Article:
Think Freely Media presents Common Sense with Paul Jacob

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education, free trade zone, Shenzhen, Chicago, Detroit, regulations, reform

SEZ Ed

The great barrier to educational advance in our time is the federal government. The second great barrier? Your state government. The third great barrier? Your local government. Proposals to break up government-subsidized and -enforced school monopolies have ranged from tax credit proposals and voucher programs to charter schools and (the






schools, education, students, standards, suspension, punishment, discipline

Only Make Believe

Problems can be solved. But for those lacking the merest clue how to solve a given problem . . . alternatives exist. Books can be cooked to pretend the problem no longer exists. And perhaps to fool others. A series of articles in the Washington Post highlights the effort to






Tom Woods, Contra Krugman, podcast, healthcare, welfare,

According to Economics

“Everywhere you look, economics is despised,” writes Tom Woods in his Tuesday email letter. You know what isn’t despised? A daily email letter.* But I digress; back to economics. “The gimme-free-stuff people hate it because they don’t like being told that there might be undesirable side effects from seizing other






Prince George’s County Public Schools, grading, education, incentives,

Ugly Scrutiny

Prince George’s County Public Schools have increased their graduation rates faster than all other schools in Maryland. Measuring from 2013 to 2016, the graduation rate jumped from 74.1 percent to 81.4 percent. Great!  Well . . . a fly has stuck itself into the soothing salve of their success —






academics, universities, college, paper, The Skeptic, western civilization, racism, sexism, prank, joke

Quanta of Nonsense

Last month, two academics wrote a hoax paper. Their preferred journal didn’t accept it, but did suggest an alternative publication. They sent the paper to the recommended outlet, and it was published. The paper? “The conceptual penis as a social construct.” The Skeptic provided an overview; Professor Gad Saad chortled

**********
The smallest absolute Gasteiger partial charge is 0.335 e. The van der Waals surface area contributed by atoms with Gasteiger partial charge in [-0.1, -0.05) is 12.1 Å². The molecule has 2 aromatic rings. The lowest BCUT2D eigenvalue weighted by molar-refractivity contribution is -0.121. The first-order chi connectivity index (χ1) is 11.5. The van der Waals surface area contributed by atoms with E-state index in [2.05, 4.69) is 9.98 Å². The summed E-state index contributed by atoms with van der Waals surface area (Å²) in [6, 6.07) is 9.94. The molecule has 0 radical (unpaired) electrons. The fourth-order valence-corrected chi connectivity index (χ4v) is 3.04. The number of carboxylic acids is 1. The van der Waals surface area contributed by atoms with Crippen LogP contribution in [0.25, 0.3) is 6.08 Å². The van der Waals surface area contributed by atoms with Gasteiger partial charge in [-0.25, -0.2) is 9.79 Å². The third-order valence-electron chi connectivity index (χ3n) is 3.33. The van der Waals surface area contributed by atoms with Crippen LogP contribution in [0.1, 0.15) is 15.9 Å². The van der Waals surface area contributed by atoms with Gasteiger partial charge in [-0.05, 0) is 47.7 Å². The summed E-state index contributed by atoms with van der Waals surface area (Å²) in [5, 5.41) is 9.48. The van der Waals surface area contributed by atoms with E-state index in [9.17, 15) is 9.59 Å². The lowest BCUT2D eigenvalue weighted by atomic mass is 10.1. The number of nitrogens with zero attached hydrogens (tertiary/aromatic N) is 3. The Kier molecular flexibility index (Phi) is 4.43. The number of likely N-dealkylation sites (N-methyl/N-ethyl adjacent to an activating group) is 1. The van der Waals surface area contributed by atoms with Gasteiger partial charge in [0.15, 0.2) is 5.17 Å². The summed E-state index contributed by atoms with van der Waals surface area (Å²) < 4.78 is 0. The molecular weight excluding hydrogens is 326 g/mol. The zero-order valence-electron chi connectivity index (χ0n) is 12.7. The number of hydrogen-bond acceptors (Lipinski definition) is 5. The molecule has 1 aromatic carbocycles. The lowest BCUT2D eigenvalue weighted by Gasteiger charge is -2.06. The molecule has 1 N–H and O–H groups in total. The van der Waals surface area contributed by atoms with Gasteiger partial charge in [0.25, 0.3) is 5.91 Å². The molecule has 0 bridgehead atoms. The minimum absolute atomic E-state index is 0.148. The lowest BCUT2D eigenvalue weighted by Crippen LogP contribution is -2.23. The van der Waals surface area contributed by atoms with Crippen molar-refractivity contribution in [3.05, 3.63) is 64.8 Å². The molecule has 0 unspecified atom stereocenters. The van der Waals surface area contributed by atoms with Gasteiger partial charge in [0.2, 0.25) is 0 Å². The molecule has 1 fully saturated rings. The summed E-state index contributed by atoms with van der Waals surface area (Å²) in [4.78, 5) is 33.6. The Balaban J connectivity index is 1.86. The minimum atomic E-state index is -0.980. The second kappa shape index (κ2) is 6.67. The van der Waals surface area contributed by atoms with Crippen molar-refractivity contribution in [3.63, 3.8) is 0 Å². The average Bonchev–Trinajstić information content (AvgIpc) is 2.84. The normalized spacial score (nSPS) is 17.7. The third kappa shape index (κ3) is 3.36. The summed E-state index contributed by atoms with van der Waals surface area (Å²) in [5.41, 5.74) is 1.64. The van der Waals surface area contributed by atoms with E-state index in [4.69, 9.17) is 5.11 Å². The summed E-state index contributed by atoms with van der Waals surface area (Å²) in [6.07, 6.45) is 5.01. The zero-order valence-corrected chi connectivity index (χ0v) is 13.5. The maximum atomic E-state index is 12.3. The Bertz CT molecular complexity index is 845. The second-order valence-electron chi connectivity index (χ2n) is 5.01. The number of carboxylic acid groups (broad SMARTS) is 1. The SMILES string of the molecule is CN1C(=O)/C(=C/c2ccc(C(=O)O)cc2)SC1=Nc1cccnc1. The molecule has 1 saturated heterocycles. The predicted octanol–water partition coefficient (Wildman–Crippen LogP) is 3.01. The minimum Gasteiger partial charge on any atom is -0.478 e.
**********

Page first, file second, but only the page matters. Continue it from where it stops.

Washington, D.C., daycare, day-care, licensing, regulations, bureaucracy, laws, rules, accreditation

D.C.’s Diaper-Dandy Regulation

Where is child care most expensive? In America, it is in our shining, shimmering national swamp. Yes, in Washington, D.C., infant care averages nearly $1,900 a month, more than $22,000 a year. So naturally, if you’re a politician, you see that as too . . . low? It has been






apprentice, Praxis, education, training, skills, college, costs

The Leading Edge of Higher Ed

“People are paying tons of money to be kept out of the real world . . . being taught by people most of whom have never even worked in the business world. It’s kinda crazy.” Well, yeah. There’s a lot of crazy in modern college life. Which is one reason






black, father, racism, children, race

The Damage Done

In his Washington Post op-ed, “The dangerous myth of the ‘missing black father,’” Mychal Denzel Smith argues that “responsible fatherhood only goes so far in a world plagued by institutionalized oppression.” He asks: If black children were raised in an environment that focused not on bemoaning their lack of fathers






education, parents, children, Virginia, freedom

Parents in Context

Consider the intersection of freedom and decontextualized fragments. The specific “decontextualized fragments” in question appear in great and not-so-great works of literature, assigned in public schools for young adults to read: a graphic rape scene in Toni Morrison’s Beloved; racial slurs in Huckleberry Finn; sex, violence. “Virginia regulators are drafting






RIchard, Feynman, science, ignorance, experts, meme

The Ignorance of Experts

Richard Phillips Feynman May 11, 1918 – February 15, 1988) was an American theoretical physicist known for his work in the path integral formulation of quantum mechanics, the theory of quantum electrodynamics, and the physics of the superfluidity of supercooled liquid helium, as well as in particle physics for which






schools, schooling, home, education, civilization, illustration

Half a Sawbuck for Civilization

Just gave a fiver to a sixth grader . . . to help the public schools. He was going door to door, which I’ve had occasion to do, and he was nice and well-spoken. Glad to give. And it was only five bucks — that’s what I had in my






minimum wage, illustration, money, economics

Miseducated and Unemployed

The persistence of the issue of raising the minimum wage is an indictment of public education, for at least two reasons: It shows that “our” schools are not teaching basic economics. Generally, those who think minimum wages help the poor do not understand what wages are (price of labor), why






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